5. This week's exercises: compassionate inner dialogue

Self-criticism is often related to a real cause, such as the need to do well in studies. You can reach the same goals with the help of compassionate and by encouraging inner dialogue. These exercises strengthen your compassionate inner dialogue.

It is good to stop and listen to your self-criticism so you can recognise it. Maybe the self-critical voice is scolding you for not reaching all of your study goals. You may think ‘I am not smart enough’, ‘everyone else did better than me’ or ‘why didn’t I prepare better’. Maybe your criticism awakes when you don’t have the time to do all you want, or you make unhealthy choices or you have trouble in your personal relationships. Your self-critical voice is often quite mean, although its purpose is to encourage us to do better. Often relentless self-criticism raises a fear of failure in us and makes us avoid challenges.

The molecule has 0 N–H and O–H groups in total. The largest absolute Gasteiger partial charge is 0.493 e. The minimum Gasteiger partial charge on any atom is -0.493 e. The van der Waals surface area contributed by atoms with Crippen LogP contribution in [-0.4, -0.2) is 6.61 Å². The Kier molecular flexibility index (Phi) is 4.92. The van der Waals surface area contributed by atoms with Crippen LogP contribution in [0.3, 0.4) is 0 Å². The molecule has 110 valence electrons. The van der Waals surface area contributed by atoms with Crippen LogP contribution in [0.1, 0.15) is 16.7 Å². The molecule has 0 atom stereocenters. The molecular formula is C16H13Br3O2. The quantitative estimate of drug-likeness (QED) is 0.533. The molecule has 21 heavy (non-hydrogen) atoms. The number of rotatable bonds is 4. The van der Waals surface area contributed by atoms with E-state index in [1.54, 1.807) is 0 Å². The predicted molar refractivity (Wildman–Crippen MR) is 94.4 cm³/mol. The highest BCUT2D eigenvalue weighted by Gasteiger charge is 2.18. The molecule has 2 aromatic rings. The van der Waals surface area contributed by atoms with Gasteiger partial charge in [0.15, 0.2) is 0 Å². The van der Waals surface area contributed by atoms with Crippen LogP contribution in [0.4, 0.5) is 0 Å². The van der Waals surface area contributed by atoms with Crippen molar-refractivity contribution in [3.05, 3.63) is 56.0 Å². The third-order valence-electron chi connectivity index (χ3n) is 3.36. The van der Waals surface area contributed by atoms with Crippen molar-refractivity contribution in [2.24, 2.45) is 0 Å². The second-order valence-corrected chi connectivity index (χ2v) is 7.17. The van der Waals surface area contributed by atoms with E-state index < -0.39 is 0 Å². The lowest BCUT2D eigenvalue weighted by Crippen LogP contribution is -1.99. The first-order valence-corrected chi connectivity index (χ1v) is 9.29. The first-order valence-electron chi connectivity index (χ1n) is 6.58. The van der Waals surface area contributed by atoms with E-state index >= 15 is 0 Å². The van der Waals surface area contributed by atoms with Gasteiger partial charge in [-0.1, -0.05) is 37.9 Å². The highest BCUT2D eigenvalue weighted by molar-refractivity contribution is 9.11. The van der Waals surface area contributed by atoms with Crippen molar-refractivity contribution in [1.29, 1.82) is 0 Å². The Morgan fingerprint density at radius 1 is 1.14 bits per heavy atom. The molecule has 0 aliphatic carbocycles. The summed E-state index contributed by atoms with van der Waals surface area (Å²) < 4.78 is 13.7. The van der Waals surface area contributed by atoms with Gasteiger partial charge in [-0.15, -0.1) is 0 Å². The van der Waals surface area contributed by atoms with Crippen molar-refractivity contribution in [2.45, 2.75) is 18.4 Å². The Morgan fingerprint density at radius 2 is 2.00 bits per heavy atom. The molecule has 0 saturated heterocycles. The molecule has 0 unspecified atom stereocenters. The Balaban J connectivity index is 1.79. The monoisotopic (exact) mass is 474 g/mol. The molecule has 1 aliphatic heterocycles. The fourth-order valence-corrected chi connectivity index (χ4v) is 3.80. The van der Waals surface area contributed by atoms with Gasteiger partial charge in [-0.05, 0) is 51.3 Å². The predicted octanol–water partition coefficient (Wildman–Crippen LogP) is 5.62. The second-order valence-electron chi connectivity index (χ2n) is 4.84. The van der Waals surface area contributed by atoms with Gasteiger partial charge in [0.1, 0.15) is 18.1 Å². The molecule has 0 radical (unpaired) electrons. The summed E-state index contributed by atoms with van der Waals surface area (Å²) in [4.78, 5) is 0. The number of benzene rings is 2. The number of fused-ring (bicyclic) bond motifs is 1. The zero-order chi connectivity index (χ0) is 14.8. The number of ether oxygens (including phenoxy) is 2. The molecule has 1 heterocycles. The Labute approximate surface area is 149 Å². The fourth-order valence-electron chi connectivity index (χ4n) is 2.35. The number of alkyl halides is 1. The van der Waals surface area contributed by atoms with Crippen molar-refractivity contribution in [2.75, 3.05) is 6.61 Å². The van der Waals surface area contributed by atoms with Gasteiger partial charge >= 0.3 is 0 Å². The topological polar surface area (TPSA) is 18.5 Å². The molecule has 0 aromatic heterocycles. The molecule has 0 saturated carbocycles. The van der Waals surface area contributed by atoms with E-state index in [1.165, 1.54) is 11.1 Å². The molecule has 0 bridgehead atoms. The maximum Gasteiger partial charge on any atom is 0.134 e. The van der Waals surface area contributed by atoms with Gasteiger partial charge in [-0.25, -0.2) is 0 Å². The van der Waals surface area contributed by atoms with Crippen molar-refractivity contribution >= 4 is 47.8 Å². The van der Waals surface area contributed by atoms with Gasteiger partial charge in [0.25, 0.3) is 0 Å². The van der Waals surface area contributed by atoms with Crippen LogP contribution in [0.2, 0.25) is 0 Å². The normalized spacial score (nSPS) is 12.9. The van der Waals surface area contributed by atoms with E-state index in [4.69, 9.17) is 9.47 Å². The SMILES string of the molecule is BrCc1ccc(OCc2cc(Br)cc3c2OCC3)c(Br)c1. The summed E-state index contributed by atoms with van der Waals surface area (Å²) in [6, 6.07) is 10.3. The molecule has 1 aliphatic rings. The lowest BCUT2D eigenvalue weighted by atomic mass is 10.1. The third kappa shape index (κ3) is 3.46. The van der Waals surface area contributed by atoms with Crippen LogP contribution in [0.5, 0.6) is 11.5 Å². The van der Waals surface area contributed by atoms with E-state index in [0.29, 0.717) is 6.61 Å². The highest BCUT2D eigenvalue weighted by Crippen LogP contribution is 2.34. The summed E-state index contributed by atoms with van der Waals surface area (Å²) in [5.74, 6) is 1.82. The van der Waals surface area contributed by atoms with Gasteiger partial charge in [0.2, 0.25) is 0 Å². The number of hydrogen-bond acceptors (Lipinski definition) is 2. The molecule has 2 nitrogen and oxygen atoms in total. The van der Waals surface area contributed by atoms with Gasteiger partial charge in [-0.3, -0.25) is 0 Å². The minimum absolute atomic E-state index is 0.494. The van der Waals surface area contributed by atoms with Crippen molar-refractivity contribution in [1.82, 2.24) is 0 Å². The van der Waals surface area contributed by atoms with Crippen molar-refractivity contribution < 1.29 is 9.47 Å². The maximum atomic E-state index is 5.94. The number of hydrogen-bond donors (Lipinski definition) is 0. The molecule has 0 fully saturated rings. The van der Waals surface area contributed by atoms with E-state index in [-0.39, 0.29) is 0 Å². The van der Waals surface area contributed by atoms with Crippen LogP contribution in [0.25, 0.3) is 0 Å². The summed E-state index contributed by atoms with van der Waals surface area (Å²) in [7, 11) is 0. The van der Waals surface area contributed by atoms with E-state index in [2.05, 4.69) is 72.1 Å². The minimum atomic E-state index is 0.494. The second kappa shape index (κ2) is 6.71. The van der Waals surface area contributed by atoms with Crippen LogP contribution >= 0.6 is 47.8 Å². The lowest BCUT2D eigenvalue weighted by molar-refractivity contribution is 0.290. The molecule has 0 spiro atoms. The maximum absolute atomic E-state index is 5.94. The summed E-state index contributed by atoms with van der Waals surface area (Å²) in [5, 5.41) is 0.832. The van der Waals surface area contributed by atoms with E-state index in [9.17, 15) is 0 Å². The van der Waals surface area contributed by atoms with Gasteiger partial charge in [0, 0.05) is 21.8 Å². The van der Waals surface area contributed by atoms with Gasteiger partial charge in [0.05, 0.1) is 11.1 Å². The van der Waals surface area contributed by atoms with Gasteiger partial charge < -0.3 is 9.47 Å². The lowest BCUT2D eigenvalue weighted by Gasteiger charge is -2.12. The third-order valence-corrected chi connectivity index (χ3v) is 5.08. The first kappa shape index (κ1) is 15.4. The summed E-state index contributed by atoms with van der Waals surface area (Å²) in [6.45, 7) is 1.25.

You can try to train a more compassionate voice alongside your self-critical voice. Maybe you can think about how you would speak to a good friend who has faced similar failures or difficulties. Maybe you would say to him or her: ‘It was a difficult situation and you tried your best’, or ‘everyone fails sometimes’. A friendly voice often encourages us and give us more courage to take on future challenges.


Exercise by Kristin Neff: Exploring Self-Compassion through Writing

Last modified: Tuesday, 24 March 2020, 2:24 PM